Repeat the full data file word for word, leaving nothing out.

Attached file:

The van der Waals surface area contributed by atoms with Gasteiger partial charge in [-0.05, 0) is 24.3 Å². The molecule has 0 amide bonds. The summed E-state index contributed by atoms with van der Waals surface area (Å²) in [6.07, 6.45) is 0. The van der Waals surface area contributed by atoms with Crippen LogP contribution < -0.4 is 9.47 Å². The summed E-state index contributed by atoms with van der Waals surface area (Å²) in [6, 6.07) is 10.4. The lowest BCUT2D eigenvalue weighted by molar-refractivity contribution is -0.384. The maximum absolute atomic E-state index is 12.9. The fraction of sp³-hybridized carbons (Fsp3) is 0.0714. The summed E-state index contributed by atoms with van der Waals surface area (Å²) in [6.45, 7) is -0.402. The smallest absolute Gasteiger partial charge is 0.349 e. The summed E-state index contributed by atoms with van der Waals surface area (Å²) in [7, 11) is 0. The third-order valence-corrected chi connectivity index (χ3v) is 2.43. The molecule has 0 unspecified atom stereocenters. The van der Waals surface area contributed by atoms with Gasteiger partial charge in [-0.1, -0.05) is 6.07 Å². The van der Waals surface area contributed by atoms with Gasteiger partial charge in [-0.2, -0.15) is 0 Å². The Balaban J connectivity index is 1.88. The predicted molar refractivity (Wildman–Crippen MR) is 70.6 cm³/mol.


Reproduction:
The van der Waals surface area contributed by atoms with Gasteiger partial charge in [-0.05, 0) is 24.3 Å². The molecule has 0 amide bonds. The summed E-state index contributed by atoms with van der Waals surface area (Å²) in [6.07, 6.45) is 0. The van der Waals surface area contributed by atoms with Crippen LogP contribution < -0.4 is 9.47 Å². The summed E-state index contributed by atoms with van der Waals surface area (Å²) in [6, 6.07) is 10.4. The lowest BCUT2D eigenvalue weighted by molar-refractivity contribution is -0.384. The maximum absolute atomic E-state index is 12.9. The fraction of sp³-hybridized carbons (Fsp3) is 0.0714. The summed E-state index contributed by atoms with van der Waals surface area (Å²) in [6.45, 7) is -0.402. The smallest absolute Gasteiger partial charge is 0.349 e. The summed E-state index contributed by atoms with van der Waals surface area (Å²) in [7, 11) is 0. The third-order valence-corrected chi connectivity index (χ3v) is 2.43. The molecule has 0 unspecified atom stereocenters. The van der Waals surface area contributed by atoms with Gasteiger partial charge in [-0.1, -0.05) is 6.07 Å². The van der Waals surface area contributed by atoms with Gasteiger partial charge in [-0.2, -0.15) is 0 Å². The Balaban J connectivity index is 1.88. The predicted molar refractivity (Wildman–Crippen MR) is 70.6 cm³/mol.